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FOOD CONDITIONING IN ACTION: The Consequences of Feeding Wildlife along our Roadways

Posted Nov 30th, 2023 in Blog

Red fox roadside

While this image might seem like a sweet moment with an adorable fox, this photo doesn’t illustrate the reality of the situation.

While driving through an Ontario Provincial Park, we noticed this fox trotting along the highway from a distance. Carefully, we pulled onto the shoulder and stayed in the car, in hopes of getting a few photos as the fox went along about its business.

But as soon as we pulled over, the fox made a beeline directly (and I mean directly) towards the car. There, the fox stood, staring up intently at the passenger window, refusing to move for several seconds. This is not natural behaviour for a wild fox. 

What is food conditioning?

Food conditioning happens when wild animals begin to associate humans (and in some cases, our vehicles) with food. As a result, they begin to alter their natural foraging and hunting behaviour to access food.

It’s important to note that food conditioning includes both feeding wildlife directly (e.g. offering a fox a piece of your lunch from the car window) AND indirectly (e.g. leaving unattended food or garbage out, tossing trash/food items from a car window). Both have consequences for our wildlife and their ecosystems, and we have the responsibility to avoid them.

Why is food conditioning wildlife along our roadways so problematic?

1. It’s not healthy: Human food is not healthy for wildlife, and they do not need food from us to survive. Foxes and other wildlife have specialized diets, and they can become malnourished (or even die) if fed the wrong foods. They also can’t distinguish between their food and items like wrappers or foil, which can make them sick.

2. It’s unnecessary: Foxes are incredible predators, equipped with skills to survive and hunt for themselves and their families. They are also highly intelligent and can become dependent on artificial food sources if they’re rewarded for waiting for passing cars (rather than hunting and foraging).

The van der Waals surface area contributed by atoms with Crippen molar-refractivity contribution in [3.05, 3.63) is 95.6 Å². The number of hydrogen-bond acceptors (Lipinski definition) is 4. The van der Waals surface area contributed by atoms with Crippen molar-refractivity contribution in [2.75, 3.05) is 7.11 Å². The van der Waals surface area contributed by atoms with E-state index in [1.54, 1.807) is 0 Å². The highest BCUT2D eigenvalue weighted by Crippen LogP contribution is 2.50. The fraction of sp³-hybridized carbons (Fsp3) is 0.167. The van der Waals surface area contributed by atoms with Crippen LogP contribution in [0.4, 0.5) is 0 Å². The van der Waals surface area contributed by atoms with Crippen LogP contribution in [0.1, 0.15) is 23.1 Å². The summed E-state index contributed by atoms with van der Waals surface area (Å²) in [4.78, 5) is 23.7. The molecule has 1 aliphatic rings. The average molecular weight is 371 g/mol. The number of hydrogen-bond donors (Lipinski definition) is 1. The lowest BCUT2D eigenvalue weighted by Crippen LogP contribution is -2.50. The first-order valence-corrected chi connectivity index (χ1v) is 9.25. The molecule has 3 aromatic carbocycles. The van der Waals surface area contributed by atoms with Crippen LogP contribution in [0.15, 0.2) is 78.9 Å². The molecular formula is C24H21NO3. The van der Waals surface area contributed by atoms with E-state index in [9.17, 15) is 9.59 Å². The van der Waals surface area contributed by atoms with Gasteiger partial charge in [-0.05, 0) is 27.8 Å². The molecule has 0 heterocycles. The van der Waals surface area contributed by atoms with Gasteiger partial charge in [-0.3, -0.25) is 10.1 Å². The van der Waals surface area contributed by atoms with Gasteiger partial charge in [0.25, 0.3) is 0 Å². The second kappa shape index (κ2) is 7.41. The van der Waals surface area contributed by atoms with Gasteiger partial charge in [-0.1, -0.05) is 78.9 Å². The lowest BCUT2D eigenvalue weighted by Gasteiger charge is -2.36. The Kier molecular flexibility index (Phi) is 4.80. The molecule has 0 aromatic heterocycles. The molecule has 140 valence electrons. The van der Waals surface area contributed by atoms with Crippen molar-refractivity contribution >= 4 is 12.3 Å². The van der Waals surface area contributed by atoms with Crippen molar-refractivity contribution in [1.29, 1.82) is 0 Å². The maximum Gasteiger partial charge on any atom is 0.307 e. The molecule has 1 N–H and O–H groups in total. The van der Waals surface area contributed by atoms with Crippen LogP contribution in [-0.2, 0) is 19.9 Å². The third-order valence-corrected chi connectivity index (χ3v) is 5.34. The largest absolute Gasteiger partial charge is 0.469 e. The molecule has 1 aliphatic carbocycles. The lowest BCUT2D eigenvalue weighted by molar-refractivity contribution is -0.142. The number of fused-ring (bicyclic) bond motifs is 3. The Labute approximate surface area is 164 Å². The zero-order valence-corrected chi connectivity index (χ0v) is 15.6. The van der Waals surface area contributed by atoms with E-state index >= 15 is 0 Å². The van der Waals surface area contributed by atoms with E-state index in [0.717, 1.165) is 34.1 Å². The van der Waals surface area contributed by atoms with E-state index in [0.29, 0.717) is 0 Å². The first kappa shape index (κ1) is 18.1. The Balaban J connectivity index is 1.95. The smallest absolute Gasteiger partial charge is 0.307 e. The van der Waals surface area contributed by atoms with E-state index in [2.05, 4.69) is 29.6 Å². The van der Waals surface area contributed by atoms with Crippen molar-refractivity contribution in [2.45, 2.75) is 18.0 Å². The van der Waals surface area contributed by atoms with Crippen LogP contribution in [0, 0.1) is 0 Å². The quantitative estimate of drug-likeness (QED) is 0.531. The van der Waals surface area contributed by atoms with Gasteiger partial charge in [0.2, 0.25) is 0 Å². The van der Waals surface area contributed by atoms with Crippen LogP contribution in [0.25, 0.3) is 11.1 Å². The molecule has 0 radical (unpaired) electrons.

3. Increased roadside collisions: Wildlife being fed along roads tends to stay near roads, which increases the chance of animal-vehicle accidents, injuries, and death. Wildlife can also become far more likely to cross busy roadways to get to a (potential or real) food source.

4. Feeding leads to public health concerns: When wildlife becomes food-conditioned along our roads and highways, they tend to gather in larger numbers where they’re being fed (whether that’s happening directly or indirectly when we toss trash out a window or don’t properly discard our garbage). Too many animals in one area can increase the risk of parasites and diseases being transmitted - both to other wildlife and even to humans.

5. Changes in population dynamics: Additionally, as more animals gravitate towards roadways, we can start to see higher densities of certain species (like foxes), which can alter the dynamics of their whole ecosystem.

6. Altering natural behaviour: If wildlife is being rewarded for hanging out by roads or approaching vehicles, they will begin to spend less of their precious time and energy hunting and scavenging, and more time waiting around for food handouts (which are not reliable or sustainable food sources). Perhaps even more importantly though, as Lesley Sampson, Founding Executive Director for Coyote Canada says best: “Food and/or human conditioning increases a wild animal’s proximity tolerance to people (and sometimes, our vehicles), and places where there is human activity.” As a result, the chances of human-wildlife conflict increase substantially.

7. A trickle-down effect: Altering natural hunting behaviour and increasing their proximity tolerance to humans and/or roadways can also have a long-term effect on mammals like foxes, who will teach their kits to seek food the ways they have learned to be most effective. So, food conditioning can affect not just the fox waiting by the roadside, but the next generation of foxes as well.

 red fox roadsaide

When we condition wildlife to roadside feeding, we are adding a significant risk to wildlife, the public, and the ecosystem. 

About the Author: Cari Siebrits is a wildlife photographer and writer, passionate about promoting peaceful coexistence between humans and the wild world. Driven by her lifelong awe of wildlife, and guided by her commitment to ethical photography and compelling storytelling, she’s an advocate for conservation, sustainable living, and public education. Through her images and her words, she hopes to share intimate moments in nature that connect communities with the wildlife around them.

Instagram: @WildlifeWithCari

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